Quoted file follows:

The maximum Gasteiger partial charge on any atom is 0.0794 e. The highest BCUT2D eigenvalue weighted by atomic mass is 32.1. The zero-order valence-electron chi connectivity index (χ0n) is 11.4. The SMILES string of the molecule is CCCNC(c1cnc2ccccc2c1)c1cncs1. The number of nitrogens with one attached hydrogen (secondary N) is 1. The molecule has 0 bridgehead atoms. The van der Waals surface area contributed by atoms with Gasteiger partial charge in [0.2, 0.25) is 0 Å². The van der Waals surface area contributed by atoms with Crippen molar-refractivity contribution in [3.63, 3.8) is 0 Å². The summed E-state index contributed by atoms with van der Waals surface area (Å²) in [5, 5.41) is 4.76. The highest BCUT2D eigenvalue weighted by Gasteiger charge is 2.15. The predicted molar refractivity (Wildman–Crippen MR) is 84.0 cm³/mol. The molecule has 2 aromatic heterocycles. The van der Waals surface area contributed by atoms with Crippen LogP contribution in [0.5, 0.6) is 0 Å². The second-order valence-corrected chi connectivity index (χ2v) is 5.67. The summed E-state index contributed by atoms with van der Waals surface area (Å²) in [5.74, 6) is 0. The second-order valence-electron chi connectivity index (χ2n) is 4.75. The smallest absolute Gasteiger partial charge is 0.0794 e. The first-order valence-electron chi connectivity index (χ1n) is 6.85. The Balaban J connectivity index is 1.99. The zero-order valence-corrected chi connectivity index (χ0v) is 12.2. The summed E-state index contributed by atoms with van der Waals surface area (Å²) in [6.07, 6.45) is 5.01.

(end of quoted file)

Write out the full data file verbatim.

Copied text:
The maximum Gasteiger partial charge on any atom is 0.0794 e. The highest BCUT2D eigenvalue weighted by atomic mass is 32.1. The zero-order valence-electron chi connectivity index (χ0n) is 11.4. The SMILES string of the molecule is CCCNC(c1cnc2ccccc2c1)c1cncs1. The number of nitrogens with one attached hydrogen (secondary N) is 1. The molecule has 0 bridgehead atoms. The van der Waals surface area contributed by atoms with Gasteiger partial charge in [0.2, 0.25) is 0 Å². The van der Waals surface area contributed by atoms with Crippen molar-refractivity contribution in [3.63, 3.8) is 0 Å². The summed E-state index contributed by atoms with van der Waals surface area (Å²) in [5, 5.41) is 4.76. The highest BCUT2D eigenvalue weighted by Gasteiger charge is 2.15. The predicted molar refractivity (Wildman–Crippen MR) is 84.0 cm³/mol. The molecule has 2 aromatic heterocycles. The van der Waals surface area contributed by atoms with Crippen LogP contribution in [0.5, 0.6) is 0 Å². The second-order valence-corrected chi connectivity index (χ2v) is 5.67. The summed E-state index contributed by atoms with van der Waals surface area (Å²) in [5.74, 6) is 0. The second-order valence-electron chi connectivity index (χ2n) is 4.75. The smallest absolute Gasteiger partial charge is 0.0794 e. The first-order valence-electron chi connectivity index (χ1n) is 6.85. The Balaban J connectivity index is 1.99. The zero-order valence-corrected chi connectivity index (χ0v) is 12.2. The summed E-state index contributed by atoms with van der Waals surface area (Å²) in [6.07, 6.45) is 5.01.